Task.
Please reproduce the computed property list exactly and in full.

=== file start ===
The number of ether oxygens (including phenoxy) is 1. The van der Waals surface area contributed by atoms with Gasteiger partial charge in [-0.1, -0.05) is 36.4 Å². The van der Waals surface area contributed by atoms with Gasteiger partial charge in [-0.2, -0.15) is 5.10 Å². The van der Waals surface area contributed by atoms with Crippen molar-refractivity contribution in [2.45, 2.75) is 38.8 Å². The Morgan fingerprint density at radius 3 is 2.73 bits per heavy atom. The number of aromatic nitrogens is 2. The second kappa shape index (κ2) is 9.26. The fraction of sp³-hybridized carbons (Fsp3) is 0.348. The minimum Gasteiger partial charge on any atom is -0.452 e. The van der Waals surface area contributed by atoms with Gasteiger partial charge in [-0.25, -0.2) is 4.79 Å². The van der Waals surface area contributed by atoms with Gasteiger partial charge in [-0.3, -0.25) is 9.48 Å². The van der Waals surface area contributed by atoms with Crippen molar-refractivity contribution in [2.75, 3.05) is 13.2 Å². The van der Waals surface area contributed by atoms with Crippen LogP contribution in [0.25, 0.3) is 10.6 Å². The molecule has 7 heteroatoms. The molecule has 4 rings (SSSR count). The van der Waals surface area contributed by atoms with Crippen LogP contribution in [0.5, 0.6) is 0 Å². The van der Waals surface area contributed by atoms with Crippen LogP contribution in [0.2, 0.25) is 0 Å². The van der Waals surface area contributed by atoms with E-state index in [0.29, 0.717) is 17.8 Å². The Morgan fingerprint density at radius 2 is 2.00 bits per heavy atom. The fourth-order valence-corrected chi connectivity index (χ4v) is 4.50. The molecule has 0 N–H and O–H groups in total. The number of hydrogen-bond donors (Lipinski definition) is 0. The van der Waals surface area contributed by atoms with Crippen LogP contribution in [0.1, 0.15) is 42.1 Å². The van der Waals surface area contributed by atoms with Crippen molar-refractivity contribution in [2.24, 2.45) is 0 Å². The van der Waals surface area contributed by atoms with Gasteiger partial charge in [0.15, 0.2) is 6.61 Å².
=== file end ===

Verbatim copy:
The number of ether oxygens (including phenoxy) is 1. The van der Waals surface area contributed by atoms with Gasteiger partial charge in [-0.1, -0.05) is 36.4 Å². The van der Waals surface area contributed by atoms with Gasteiger partial charge in [-0.2, -0.15) is 5.10 Å². The van der Waals surface area contributed by atoms with Crippen molar-refractivity contribution in [2.45, 2.75) is 38.8 Å². The Morgan fingerprint density at radius 3 is 2.73 bits per heavy atom. The number of aromatic nitrogens is 2. The second kappa shape index (κ2) is 9.26. The fraction of sp³-hybridized carbons (Fsp3) is 0.348. The minimum Gasteiger partial charge on any atom is -0.452 e. The van der Waals surface area contributed by atoms with Gasteiger partial charge in [-0.25, -0.2) is 4.79 Å². The van der Waals surface area contributed by atoms with Gasteiger partial charge in [-0.3, -0.25) is 9.48 Å². The van der Waals surface area contributed by atoms with Crippen molar-refractivity contribution in [2.75, 3.05) is 13.2 Å². The van der Waals surface area contributed by atoms with Crippen LogP contribution in [0.25, 0.3) is 10.6 Å². The molecule has 7 heteroatoms. The molecule has 4 rings (SSSR count). The van der Waals surface area contributed by atoms with Crippen LogP contribution in [0.5, 0.6) is 0 Å². The van der Waals surface area contributed by atoms with Crippen LogP contribution in [0.2, 0.25) is 0 Å². The van der Waals surface area contributed by atoms with E-state index in [0.29, 0.717) is 17.8 Å². The Morgan fingerprint density at radius 2 is 2.00 bits per heavy atom. The fourth-order valence-corrected chi connectivity index (χ4v) is 4.50. The molecule has 0 N–H and O–H groups in total. The number of hydrogen-bond donors (Lipinski definition) is 0. The van der Waals surface area contributed by atoms with Crippen LogP contribution in [0.1, 0.15) is 42.1 Å². The van der Waals surface area contributed by atoms with Crippen molar-refractivity contribution in [2.24, 2.45) is 0 Å². The van der Waals surface area contributed by atoms with Gasteiger partial charge in [0.15, 0.2) is 6.61 Å².